The Devonian-age Marcellus Shale and the Ordovician-age Utica Shale, geologic formations which have potential for natural gas development, underlie Wayne County and neighboring counties in northeastern Pennsylvania. In 2014, the U.S. Geological Survey, in cooperation with the Wayne Conservation District, conducted a study to assess baseline shallow groundwater quality in bedrock aquifers in Wayne County prior to potential extensive shale-gas development. The 2014 study expanded on previous, more limited studies that included sampling of groundwater from 2 wells in 2011 and 32 wells in 2013 in Wayne County. Eighty-nine water wells were sampled in summer 2014 to provide data on the presence of methane and other aspects of existing groundwater quality throughout the county, including concentrations of inorganic constituents commonly present at low levels in shallow, fresh groundwater but elevated in brines associated with fluids extracted from geologic formations during shale-gas development. Depths of sampled wells ranged from 85 to 1,300 feet (ft) with a median of 291 ft. All of the groundwater samples collected in 2014 were analyzed for bacteria, major ions, nutrients, selected inorganic trace constituents (including metals and other elements), radon-222, gross alpha- and gross beta-particle activity, selected man-made organic compounds (including volatile organic compounds and glycols), dissolved gases (methane, ethane, and propane), and, if sufficient methane was present, the isotopic composition of methane.
Results of the 2014 study show that groundwater quality generally met most drinking-water standards, but some well-water samples had one or more constituents or properties, including arsenic, iron, pH, bacteria, and radon-222, that exceeded primary or secondary maximum contaminant levels (MCLs). Arsenic concentrations were higher than the MCL of 10 micrograms per liter (µg/L) in 4 of 89 samples (4.5 percent) with concentrations as high as 20 µg/L; arsenic concentrations were higher than the Health Advisory level of 2 µg/L in 27 of 89 samples (30 percent). Total iron concentrations exceeded the secondary maximum contaminant level (SMCL) of 300 µg/L in 9 of 89 samples (10 percent). The pH ranged from 5.4 to 9.3 and did not meet the SMCL range of greater than 6.5 to less than 8.5 in 27 samples (30 percent); 22 samples had pH values less than 6.5, and 5 samples had pH values greater than 8.5. Total coliform bacteria were detected in 22 of 89 samples (25 percent); Escherichia coli were detected in only 2 of those 22 samples. Radon-222 activities ranged from 25 to 7,400 picocuries per liter (pCi/L), with a median of 2,120 pCi/L, and exceeded the proposed drinking-water standard of 300 pCi/L in 86 of 89 samples (97 percent); radon-222 activities were higher than the alternative proposed standard of 4,000 pCi/L in 12 of 89 samples (13.5 percent).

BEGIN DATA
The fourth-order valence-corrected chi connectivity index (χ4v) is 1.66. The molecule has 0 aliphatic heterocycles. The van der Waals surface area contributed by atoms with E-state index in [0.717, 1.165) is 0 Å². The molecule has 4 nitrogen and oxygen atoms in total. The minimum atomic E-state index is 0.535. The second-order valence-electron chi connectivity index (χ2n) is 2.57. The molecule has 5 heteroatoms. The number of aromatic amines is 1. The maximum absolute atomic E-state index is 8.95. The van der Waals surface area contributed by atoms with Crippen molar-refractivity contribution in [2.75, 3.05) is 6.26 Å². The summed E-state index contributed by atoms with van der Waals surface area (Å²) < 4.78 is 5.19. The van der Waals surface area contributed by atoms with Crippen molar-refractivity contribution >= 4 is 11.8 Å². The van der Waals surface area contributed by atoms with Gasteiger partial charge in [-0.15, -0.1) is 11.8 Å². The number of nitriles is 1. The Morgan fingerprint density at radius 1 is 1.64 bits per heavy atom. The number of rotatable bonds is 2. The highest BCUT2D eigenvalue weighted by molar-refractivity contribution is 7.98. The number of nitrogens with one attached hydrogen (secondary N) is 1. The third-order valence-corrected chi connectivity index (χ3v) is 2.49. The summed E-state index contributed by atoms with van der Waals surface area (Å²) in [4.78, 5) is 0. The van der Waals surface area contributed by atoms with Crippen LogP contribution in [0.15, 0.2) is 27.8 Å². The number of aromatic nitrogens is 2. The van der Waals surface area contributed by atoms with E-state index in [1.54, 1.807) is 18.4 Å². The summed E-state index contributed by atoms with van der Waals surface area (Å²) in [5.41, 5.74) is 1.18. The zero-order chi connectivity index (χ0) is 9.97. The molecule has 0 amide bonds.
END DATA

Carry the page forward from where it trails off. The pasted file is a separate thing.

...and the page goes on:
Water from 8 of the 89 wells (9 percent) had concentrations of methane greater than the reporting level of 0.24 milligrams per liter (mg/L) with the detectable methane concentrations ranging from 0.74 to 9.6 mg/L. Of 16 replicate samples submitted to another laboratory with a lower reporting level of 0.0002 mg/L, 15 samples had detectable methane concentrations that ranged from 0.0011 to 9.7 mg/L. Of these 15 samples, low levels of ethane (0.00032 to 0.0017 mg/L) were detected in 6 of 7 samples with methane concentrations greater than 0.75 mg/L. The isotopic composition of methane in 6 of 8 samples with sufficient dissolved methane (about 1 mg/L) for isotopic analysis is consistent with a predominantly thermogenic methane source (sample carbon isotopic ratio δ13CCH4 values ranging from -56.36 to -45.97 parts per thousand (‰) and hydrogen isotopic ratio δDCH4 values ranging from -233.1 to -141.1 ‰). However, the low levels of ethane relative to methane indicate that the methane may be of microbial origin and subsequently underwent oxidation. Isotopic compositions indicated a possibly mixed thermogenic and microbial source (carbon dioxide reduction process) for the methane in 1 of the 8 samples (δ13CCH4 of -63.72 and δDCH4 of -192.3 ‰) and potential oxidation of microbial and (or) thermogenic methane in the remaining sample (δ13CCH4 of -46.56 and δDCH4 of -79.7 ‰).